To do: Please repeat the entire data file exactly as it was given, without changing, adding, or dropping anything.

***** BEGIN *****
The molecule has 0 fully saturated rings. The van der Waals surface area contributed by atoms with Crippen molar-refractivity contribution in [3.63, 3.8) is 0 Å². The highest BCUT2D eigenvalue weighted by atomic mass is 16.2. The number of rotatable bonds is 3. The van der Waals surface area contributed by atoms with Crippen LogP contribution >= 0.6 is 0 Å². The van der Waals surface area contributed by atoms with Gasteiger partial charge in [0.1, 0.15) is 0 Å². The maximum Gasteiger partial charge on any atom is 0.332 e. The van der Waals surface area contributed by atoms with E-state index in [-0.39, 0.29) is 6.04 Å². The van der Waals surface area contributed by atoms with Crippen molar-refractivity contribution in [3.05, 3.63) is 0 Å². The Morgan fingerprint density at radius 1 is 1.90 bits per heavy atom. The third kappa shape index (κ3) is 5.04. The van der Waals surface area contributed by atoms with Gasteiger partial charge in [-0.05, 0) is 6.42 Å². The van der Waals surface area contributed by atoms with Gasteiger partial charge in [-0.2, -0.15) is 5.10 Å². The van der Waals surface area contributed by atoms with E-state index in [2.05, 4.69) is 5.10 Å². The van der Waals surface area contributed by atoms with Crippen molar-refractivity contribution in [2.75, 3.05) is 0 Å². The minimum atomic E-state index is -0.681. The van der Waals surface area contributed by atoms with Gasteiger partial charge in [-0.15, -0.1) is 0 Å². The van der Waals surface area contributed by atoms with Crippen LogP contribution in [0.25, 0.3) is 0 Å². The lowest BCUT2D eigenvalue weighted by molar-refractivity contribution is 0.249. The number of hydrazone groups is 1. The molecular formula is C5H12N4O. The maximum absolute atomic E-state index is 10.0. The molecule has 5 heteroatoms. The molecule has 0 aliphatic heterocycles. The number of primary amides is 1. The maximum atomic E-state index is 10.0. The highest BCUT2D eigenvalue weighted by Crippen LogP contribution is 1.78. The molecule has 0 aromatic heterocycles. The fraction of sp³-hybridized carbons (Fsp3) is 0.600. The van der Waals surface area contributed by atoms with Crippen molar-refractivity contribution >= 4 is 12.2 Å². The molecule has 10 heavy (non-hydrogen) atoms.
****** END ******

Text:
The molecule has 0 fully saturated rings. The van der Waals surface area contributed by atoms with Crippen molar-refractivity contribution in [3.63, 3.8) is 0 Å². The highest BCUT2D eigenvalue weighted by atomic mass is 16.2. The number of rotatable bonds is 3. The van der Waals surface area contributed by atoms with Crippen LogP contribution >= 0.6 is 0 Å². The van der Waals surface area contributed by atoms with Gasteiger partial charge in [0.1, 0.15) is 0 Å². The maximum Gasteiger partial charge on any atom is 0.332 e. The van der Waals surface area contributed by atoms with E-state index in [-0.39, 0.29) is 6.04 Å². The van der Waals surface area contributed by atoms with Crippen molar-refractivity contribution in [3.05, 3.63) is 0 Å². The Morgan fingerprint density at radius 1 is 1.90 bits per heavy atom. The third kappa shape index (κ3) is 5.04. The van der Waals surface area contributed by atoms with Gasteiger partial charge in [-0.05, 0) is 6.42 Å². The van der Waals surface area contributed by atoms with Gasteiger partial charge in [-0.2, -0.15) is 5.10 Å². The van der Waals surface area contributed by atoms with E-state index in [2.05, 4.69) is 5.10 Å². The van der Waals surface area contributed by atoms with Crippen molar-refractivity contribution in [2.75, 3.05) is 0 Å². The minimum atomic E-state index is -0.681. The van der Waals surface area contributed by atoms with Gasteiger partial charge in [-0.15, -0.1) is 0 Å². The van der Waals surface area contributed by atoms with Crippen LogP contribution in [0.25, 0.3) is 0 Å². The lowest BCUT2D eigenvalue weighted by molar-refractivity contribution is 0.249. The number of hydrazone groups is 1. The molecular formula is C5H12N4O. The maximum absolute atomic E-state index is 10.0. The molecule has 5 heteroatoms. The molecule has 0 aliphatic heterocycles. The number of primary amides is 1. The maximum atomic E-state index is 10.0. The highest BCUT2D eigenvalue weighted by Crippen LogP contribution is 1.78. The molecule has 0 aromatic heterocycles. The fraction of sp³-hybridized carbons (Fsp3) is 0.600. The van der Waals surface area contributed by atoms with Crippen molar-refractivity contribution >= 4 is 12.2 Å². The molecule has 10 heavy (non-hydrogen) atoms.